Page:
Frank Pasquale is an expert on the law of artificial intelligence (AI), algorithms, and machine learning. Before coming to Brooklyn Law, he was Piper & Marbury Professor of Law at the University of Maryland, and Schering-Plough Professor of Health Care Regulation & Enforcement at Seton Hall University. He clerked for Judge Kermit V. Lipez of the First Circuit Court of Appeals, and was an associate at Arnold & Porter in Washington, D.C.
Pasquale’s 2015 book, The Black Box Society: The Secret Algorithms That Control Money and Information (Harvard University Press), has been recognized as a landmark study in information law. It is cited in fields ranging from law and computer science to sociology and literature. The book develops a social theory of reputation, search, and finance, while promoting pragmatic reforms to improve the information economy. The journal Big Data & Society hosted an interdisciplinary symposium on The Black Box Society in 2020, to mark the fifth anniversary of the book’s publication.
Pasquale’s latest book, New Laws of Robotics: Defending Human Expertise in the Age of AI (Harvard University Press, 2020) analyzes the law and policy influencing the adoption of AI in varied professional fields. The book was a finalist for the American Association of Publishers PROSE awards (in the legal studies and criminology category). It attracted favorable notices from Wired and the Financial Times. Pasquale has also co-edited The Oxford Handbook of Ethics of AI (Oxford University Press, 2020), has edited or co-edited three other books, and co-authored a casebook on administrative law.
Pasquale is an internationally recognized and prolific scholar whose work has addressed the regulation of technology in several contexts. His widely cited research has been featured in top law reviews, and he has advised business and government leaders in the healthcare, Internet, and finance sectors, including the U.S. Department of Health and Human Services, the U.S. House Judiciary and Energy & Commerce Committees, the Senate Banking Committee, the Federal Trade Commission, and directorates-general of the European Commission. He also has advised officials in Canada and the United Kingdom on law and technology policy. He served on the Council for Big Data, Ethics, and Society from 2014-16, and the National Committee on Vital and Health Statistics from 2019-2021, where he chaired the Subcommittee on Privacy, Confidentiality, and Security.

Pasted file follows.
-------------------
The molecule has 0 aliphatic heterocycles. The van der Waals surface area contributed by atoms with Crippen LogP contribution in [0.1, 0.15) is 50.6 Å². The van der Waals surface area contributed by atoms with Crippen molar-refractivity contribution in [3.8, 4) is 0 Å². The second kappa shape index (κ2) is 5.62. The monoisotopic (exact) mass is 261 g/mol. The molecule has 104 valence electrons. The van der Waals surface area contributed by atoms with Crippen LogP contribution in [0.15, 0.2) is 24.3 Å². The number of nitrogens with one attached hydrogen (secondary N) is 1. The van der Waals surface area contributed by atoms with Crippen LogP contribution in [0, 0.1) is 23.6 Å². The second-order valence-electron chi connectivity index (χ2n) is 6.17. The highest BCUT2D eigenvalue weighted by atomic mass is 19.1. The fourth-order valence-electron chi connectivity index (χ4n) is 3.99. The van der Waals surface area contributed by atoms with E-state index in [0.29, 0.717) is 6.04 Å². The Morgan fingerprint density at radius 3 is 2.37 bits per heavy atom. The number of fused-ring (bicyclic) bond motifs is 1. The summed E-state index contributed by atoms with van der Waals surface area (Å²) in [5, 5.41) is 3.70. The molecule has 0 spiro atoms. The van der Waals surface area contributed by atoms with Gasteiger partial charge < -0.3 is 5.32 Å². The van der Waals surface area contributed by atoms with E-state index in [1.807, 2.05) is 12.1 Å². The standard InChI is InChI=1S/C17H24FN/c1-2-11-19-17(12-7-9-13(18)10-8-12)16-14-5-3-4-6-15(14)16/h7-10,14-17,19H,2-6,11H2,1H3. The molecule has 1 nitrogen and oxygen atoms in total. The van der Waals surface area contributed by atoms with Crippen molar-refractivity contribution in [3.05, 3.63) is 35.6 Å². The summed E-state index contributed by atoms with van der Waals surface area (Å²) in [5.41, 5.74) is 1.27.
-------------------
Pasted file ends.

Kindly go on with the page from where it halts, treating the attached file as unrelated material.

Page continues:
Pasquale’s work on “algorithmic accountability” has helped bring the insights and demands of social justice movements to AI law and policy. In media and communication studies, he has developed a comprehensive legal analysis of barriers to, and opportunities for, regulation of Internet platforms. In privacy law and surveillance, his work is among the leading legal research on regulation of algorithmic ranking, scoring, and sorting systems, including credit scoring and threat scoring. In health law, he has written a series of articles addressing both technological and financial challenges to U.S. healthcare institutions, focusing on how regulators can help providers improve outcomes.
Pasquale is an Affiliate Fellow at Yale University’s Information Society Project, and a member of the American Law Institute. He is co-editor-in-chief of the Journal of Cross-Disciplinary Research in Computational Law (CRCL), based in the Netherlands, and a member of the Australian Research Council (ARC) Centre of Excellence on Automated Decision-Making & Society (ADM+S).
He was recently recognized as the third most cited U.S. law professor in the field of Law & Technology, based on the Sisk study’s 2016-2020 reporting period.